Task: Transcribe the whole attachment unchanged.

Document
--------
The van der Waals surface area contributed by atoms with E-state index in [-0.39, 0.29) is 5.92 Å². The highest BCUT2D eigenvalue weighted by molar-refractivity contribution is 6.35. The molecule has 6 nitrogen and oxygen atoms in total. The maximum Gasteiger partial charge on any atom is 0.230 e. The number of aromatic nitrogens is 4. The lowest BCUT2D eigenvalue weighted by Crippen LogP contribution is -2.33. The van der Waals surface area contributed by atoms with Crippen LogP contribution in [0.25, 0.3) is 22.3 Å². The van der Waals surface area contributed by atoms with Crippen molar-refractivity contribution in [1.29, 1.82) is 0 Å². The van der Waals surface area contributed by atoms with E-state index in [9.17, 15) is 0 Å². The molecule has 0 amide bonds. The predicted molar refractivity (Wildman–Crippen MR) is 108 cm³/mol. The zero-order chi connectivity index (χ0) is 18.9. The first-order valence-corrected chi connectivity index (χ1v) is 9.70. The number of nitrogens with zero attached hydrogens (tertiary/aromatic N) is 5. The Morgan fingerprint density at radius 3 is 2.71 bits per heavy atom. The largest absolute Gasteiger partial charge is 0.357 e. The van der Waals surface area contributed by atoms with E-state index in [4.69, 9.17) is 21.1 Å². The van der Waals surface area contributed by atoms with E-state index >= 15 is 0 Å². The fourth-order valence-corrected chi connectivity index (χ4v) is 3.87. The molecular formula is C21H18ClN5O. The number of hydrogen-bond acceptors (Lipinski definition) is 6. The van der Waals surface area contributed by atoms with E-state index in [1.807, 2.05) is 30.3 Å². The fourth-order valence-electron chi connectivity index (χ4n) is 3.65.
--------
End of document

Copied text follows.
The van der Waals surface area contributed by atoms with E-state index in [-0.39, 0.29) is 5.92 Å². The highest BCUT2D eigenvalue weighted by molar-refractivity contribution is 6.35. The molecule has 6 nitrogen and oxygen atoms in total. The maximum Gasteiger partial charge on any atom is 0.230 e. The number of aromatic nitrogens is 4. The lowest BCUT2D eigenvalue weighted by Crippen LogP contribution is -2.33. The van der Waals surface area contributed by atoms with Crippen LogP contribution in [0.25, 0.3) is 22.3 Å². The van der Waals surface area contributed by atoms with Crippen molar-refractivity contribution in [1.29, 1.82) is 0 Å². The van der Waals surface area contributed by atoms with E-state index in [9.17, 15) is 0 Å². The molecule has 0 amide bonds. The predicted molar refractivity (Wildman–Crippen MR) is 108 cm³/mol. The zero-order chi connectivity index (χ0) is 18.9. The first-order valence-corrected chi connectivity index (χ1v) is 9.70. The number of nitrogens with zero attached hydrogens (tertiary/aromatic N) is 5. The Morgan fingerprint density at radius 3 is 2.71 bits per heavy atom. The largest absolute Gasteiger partial charge is 0.357 e. The van der Waals surface area contributed by atoms with E-state index in [4.69, 9.17) is 21.1 Å². The van der Waals surface area contributed by atoms with E-state index >= 15 is 0 Å². The fourth-order valence-corrected chi connectivity index (χ4v) is 3.87. The molecular formula is C21H18ClN5O. The number of hydrogen-bond acceptors (Lipinski definition) is 6. The van der Waals surface area contributed by atoms with E-state index in [1.807, 2.05) is 30.3 Å². The fourth-order valence-electron chi connectivity index (χ4n) is 3.65.